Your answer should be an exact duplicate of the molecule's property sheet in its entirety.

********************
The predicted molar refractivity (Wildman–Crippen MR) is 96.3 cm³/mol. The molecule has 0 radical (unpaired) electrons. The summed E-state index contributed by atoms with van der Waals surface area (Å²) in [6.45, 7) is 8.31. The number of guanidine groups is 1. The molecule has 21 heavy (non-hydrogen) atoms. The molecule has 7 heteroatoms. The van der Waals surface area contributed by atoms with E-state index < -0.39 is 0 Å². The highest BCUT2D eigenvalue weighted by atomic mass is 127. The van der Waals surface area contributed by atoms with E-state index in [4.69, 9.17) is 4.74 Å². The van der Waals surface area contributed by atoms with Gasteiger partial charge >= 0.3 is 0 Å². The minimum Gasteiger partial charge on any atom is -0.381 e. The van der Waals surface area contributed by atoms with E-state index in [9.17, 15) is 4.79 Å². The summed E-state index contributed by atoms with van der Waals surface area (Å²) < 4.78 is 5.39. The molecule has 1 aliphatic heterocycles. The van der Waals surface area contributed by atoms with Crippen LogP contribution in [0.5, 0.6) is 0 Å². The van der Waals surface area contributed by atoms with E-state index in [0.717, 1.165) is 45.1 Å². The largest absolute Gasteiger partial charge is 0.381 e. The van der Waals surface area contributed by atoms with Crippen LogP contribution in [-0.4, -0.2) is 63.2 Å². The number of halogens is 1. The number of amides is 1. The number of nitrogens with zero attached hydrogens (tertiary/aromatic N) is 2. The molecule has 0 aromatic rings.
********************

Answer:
The predicted molar refractivity (Wildman–Crippen MR) is 96.3 cm³/mol. The molecule has 0 radical (unpaired) electrons. The summed E-state index contributed by atoms with van der Waals surface area (Å²) in [6.45, 7) is 8.31. The number of guanidine groups is 1. The molecule has 21 heavy (non-hydrogen) atoms. The molecule has 7 heteroatoms. The van der Waals surface area contributed by atoms with E-state index < -0.39 is 0 Å². The highest BCUT2D eigenvalue weighted by atomic mass is 127. The van der Waals surface area contributed by atoms with E-state index in [4.69, 9.17) is 4.74 Å². The van der Waals surface area contributed by atoms with Gasteiger partial charge >= 0.3 is 0 Å². The minimum Gasteiger partial charge on any atom is -0.381 e. The van der Waals surface area contributed by atoms with E-state index in [9.17, 15) is 4.79 Å². The summed E-state index contributed by atoms with van der Waals surface area (Å²) < 4.78 is 5.39. The molecule has 1 aliphatic heterocycles. The van der Waals surface area contributed by atoms with Crippen LogP contribution in [0.5, 0.6) is 0 Å². The van der Waals surface area contributed by atoms with E-state index in [0.717, 1.165) is 45.1 Å². The largest absolute Gasteiger partial charge is 0.381 e. The van der Waals surface area contributed by atoms with Crippen LogP contribution in [-0.4, -0.2) is 63.2 Å². The number of halogens is 1. The number of amides is 1. The number of nitrogens with zero attached hydrogens (tertiary/aromatic N) is 2. The molecule has 0 aromatic rings.